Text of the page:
New Delhi [India], September 11 (ANI/ATK): It has been over three decades since Prastuti is working towards bringing back the handmade tradition of embroidery to life in a world that thrives on fast fashion.
With an aim to give women a strong foothold in the craft industry, the brand so far has been successful in providing over 1,000 women with employment opportunities by engaging them in the business of intricate hand embroidery that translates into sarees, shawls, and dupatta they craft.
Operating at the helm of sustainability and craftsmanship, Prastuti has three embroidery units in different villages across rural Bengal where women make up their entire karigar workforce. The brand is nurturing a generation of makers by not only providing them adequate training in the craft but also helping them become financially independent. Currently, it has over 300 craftspersons working directly under its supervision at the units.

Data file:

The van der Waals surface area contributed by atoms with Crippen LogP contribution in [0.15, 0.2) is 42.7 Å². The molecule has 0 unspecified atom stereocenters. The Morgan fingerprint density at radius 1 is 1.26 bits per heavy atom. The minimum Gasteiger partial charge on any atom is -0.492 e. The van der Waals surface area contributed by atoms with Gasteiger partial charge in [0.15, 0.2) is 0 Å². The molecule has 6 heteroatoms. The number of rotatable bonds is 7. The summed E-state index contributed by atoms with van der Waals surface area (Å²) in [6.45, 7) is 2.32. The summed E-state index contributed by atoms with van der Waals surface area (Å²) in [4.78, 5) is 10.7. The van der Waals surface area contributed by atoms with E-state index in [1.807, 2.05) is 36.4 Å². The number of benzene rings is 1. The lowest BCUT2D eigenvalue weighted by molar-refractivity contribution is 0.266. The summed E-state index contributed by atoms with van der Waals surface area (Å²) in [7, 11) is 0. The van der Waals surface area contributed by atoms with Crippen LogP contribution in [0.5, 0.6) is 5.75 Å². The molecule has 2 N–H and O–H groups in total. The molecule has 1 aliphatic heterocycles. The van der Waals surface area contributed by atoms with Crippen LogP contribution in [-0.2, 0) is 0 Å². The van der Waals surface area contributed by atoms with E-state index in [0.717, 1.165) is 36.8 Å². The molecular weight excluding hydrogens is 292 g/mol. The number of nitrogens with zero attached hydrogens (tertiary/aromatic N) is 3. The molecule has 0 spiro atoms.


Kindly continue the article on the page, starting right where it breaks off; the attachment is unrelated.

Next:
Prastuti is the brainchild of Deepa Gupta, started in the year 1990 with a vision to empower women of backward and rural areas of West Bengal. Today, the brand is spearheaded by the brother-sister duo of Tanvi and Anshul.
For Anshul Gupta, CEO of Prastuti Designs, the aim is to revive the Indian heritage of traditional miniature embroidery and present it in a contemporary form. "Textiles, embroideries, and weaves are the fabric of Indian culture. These weaves, patterns, motifs, textures, and colours are the dreams, aspirations, and hopes of those who weave them," says Gupta.
Talking about the beauty of the craft and its makers, he further adds, "It's a pure work of art to see a fabric being decorated and the craftswomen working in unison to create a wonderful array of embroidery art."
The design house specializes in two artfully done and delicate forms of embroidery, namely the Petit point and Parsi embroidery. While Petit point is a unique embroidery style originating from Western Europe with stitches so minuscule that they can be compared to a small point, the Parsi style of embroidery has its roots in ancient Persian culture and Silk Road influences which are still seen on their heirloom Garasarees, an amalgamation of cultures resulting in beautiful embroidery and rich motifs.
This story is provided by ATK. ANI will not be responsible in any way for the content of this article. (ANI/ATK)